In as early as 1895, the Berlin Wintergarten Theater hosted a movie presentation by Skladanowsky brothers. Another example of movies in these years is the silent film “A Trip to the Moon” by the French filmmaker Georges Méliès. Although the movie was a failure at the beginning because of the film’s incredibly high price, it became a huge success after the producers agreed to screen the film for free. Later on, in 1897, Méliès built one of the earliest film studios in the world. He later on produced and directed as many as 500 short movies.
The advance of the industry was especially sped up by the improvements in cameras. Better and more advanced cameras allowed movie makers to better capture scenes and resulted in higher quality movies that attracted more and more people to the cinemas.
It may sound quite surprising, but animation was incredibly quick to follow film making. In 1899 a 30-second animation was made to encourage people to send matches to British soldiers fighting Boer War in South Africa. It took some time for another animation to be produced that could rival the sophistication of the 30-second animation made in 1899. It was Edwin Porter’s “How Jones Lost his Roles”. In the early 1900’s, animations became much more realistic and picture movement became smoother.
Europe was the place to get all the newest, best and most successful films produced. More countries joined Britain in the booming age of the movie industry. France, Germany, the United States and Italy soon followed England and began producing movies in great numbers. Europe remained the biggest film maker for quite some time.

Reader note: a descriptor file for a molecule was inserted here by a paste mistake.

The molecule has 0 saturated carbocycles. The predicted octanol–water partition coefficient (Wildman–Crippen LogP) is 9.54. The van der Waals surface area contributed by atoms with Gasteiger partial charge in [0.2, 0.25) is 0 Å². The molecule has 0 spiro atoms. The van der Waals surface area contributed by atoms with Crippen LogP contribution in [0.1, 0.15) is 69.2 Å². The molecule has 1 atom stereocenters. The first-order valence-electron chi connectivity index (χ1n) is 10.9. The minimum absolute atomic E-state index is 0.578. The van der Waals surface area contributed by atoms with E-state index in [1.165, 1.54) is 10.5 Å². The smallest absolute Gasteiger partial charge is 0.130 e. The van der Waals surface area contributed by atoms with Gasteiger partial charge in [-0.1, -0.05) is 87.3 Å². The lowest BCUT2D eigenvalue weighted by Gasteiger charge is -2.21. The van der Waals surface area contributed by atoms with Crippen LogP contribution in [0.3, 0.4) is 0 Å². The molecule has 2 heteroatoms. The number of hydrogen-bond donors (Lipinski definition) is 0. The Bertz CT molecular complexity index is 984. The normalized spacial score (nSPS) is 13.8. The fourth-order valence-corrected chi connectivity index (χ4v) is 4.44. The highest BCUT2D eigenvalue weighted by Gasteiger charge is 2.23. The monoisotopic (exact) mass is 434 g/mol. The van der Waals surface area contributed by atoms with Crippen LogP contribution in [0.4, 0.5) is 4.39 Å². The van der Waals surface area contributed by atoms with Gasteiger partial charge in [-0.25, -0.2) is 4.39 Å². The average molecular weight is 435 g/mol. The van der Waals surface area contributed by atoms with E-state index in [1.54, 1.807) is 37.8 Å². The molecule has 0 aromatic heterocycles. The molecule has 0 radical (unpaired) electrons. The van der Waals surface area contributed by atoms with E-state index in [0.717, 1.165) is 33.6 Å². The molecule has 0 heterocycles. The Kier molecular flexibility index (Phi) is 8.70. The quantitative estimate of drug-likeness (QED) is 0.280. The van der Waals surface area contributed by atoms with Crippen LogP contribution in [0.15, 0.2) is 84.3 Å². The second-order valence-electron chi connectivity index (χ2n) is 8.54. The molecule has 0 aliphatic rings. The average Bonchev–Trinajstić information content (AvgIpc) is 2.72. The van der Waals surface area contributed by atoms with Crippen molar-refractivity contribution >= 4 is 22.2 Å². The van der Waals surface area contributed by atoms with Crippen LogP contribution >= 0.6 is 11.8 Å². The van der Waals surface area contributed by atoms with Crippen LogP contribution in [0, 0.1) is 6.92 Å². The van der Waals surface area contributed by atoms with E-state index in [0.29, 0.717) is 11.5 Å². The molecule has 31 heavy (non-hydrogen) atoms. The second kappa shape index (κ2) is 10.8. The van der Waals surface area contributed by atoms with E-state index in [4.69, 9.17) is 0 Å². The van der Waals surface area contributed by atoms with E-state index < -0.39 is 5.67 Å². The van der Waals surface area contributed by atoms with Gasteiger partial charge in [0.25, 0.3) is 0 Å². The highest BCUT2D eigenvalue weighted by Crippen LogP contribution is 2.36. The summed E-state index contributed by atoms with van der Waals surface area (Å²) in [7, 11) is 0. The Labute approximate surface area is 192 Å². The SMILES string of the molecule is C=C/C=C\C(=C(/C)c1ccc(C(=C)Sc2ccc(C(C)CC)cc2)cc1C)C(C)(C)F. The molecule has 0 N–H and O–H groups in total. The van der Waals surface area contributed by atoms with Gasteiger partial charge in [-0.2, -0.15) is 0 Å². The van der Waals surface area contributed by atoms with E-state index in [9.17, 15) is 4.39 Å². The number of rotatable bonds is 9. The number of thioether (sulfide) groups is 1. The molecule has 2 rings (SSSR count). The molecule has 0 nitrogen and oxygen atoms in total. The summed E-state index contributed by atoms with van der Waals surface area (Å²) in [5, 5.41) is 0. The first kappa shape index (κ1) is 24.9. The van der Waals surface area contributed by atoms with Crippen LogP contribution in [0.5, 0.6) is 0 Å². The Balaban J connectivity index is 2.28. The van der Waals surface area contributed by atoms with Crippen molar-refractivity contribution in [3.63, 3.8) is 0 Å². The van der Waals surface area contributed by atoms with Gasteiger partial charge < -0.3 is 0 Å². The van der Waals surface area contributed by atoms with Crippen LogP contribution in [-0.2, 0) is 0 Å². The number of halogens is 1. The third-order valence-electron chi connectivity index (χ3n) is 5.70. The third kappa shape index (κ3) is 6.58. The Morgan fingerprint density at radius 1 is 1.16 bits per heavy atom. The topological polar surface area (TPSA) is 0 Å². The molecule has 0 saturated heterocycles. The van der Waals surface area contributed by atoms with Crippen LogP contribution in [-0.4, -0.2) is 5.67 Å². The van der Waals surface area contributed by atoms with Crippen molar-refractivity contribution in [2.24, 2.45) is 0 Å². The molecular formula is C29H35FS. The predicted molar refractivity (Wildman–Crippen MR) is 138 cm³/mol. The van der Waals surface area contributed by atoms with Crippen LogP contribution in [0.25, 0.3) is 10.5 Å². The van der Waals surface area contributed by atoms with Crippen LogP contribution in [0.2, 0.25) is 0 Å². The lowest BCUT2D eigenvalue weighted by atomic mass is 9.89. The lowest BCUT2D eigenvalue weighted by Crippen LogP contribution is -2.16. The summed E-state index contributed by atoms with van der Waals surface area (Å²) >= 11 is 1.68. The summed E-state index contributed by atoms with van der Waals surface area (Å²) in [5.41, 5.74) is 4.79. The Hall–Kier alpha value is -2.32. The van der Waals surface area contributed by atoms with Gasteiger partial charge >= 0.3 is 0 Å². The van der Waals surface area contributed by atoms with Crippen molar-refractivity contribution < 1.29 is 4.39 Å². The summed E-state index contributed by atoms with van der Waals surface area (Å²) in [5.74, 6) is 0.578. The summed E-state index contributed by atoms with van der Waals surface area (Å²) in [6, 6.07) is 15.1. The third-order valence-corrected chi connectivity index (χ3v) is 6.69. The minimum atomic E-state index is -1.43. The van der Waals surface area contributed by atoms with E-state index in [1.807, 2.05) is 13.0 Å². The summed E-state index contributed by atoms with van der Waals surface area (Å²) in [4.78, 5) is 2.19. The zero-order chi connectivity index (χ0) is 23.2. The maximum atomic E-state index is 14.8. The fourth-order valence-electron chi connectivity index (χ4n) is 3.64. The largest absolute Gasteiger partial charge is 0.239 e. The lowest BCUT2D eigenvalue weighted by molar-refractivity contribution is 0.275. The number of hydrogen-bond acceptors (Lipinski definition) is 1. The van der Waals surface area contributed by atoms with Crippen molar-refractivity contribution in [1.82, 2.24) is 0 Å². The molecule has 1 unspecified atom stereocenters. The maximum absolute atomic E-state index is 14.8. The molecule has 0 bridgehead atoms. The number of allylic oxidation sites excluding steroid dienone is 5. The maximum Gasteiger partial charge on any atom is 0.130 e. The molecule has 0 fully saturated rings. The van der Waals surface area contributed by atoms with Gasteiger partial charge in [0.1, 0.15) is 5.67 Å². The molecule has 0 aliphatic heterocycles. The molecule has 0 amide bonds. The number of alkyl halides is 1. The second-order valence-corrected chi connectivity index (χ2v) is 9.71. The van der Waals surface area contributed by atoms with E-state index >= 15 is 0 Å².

It was the First World War that tipped the balance over to the favor of the United States. Before then, France and Italy enjoyed worldwide fame and glory for their movies. With the destruction brought to Europe by the war, its movie industry was greatly damaged. In the 1920’s Hollywood was already dominating the cinemas with its average of 800 feature films per year. Charlie Chaplin is an example of the worldwide success of Hollywood during these years.
The sound era was another huge step forward in attracting masses of people to the movie theaters. The first use of sound in forms of dialogues as we know it today was in The Jazz Singer, which was released in the late 1927 by Warner Bros. Pictures. Soon other big names and companies in the industry realized that using sound in movies held the future.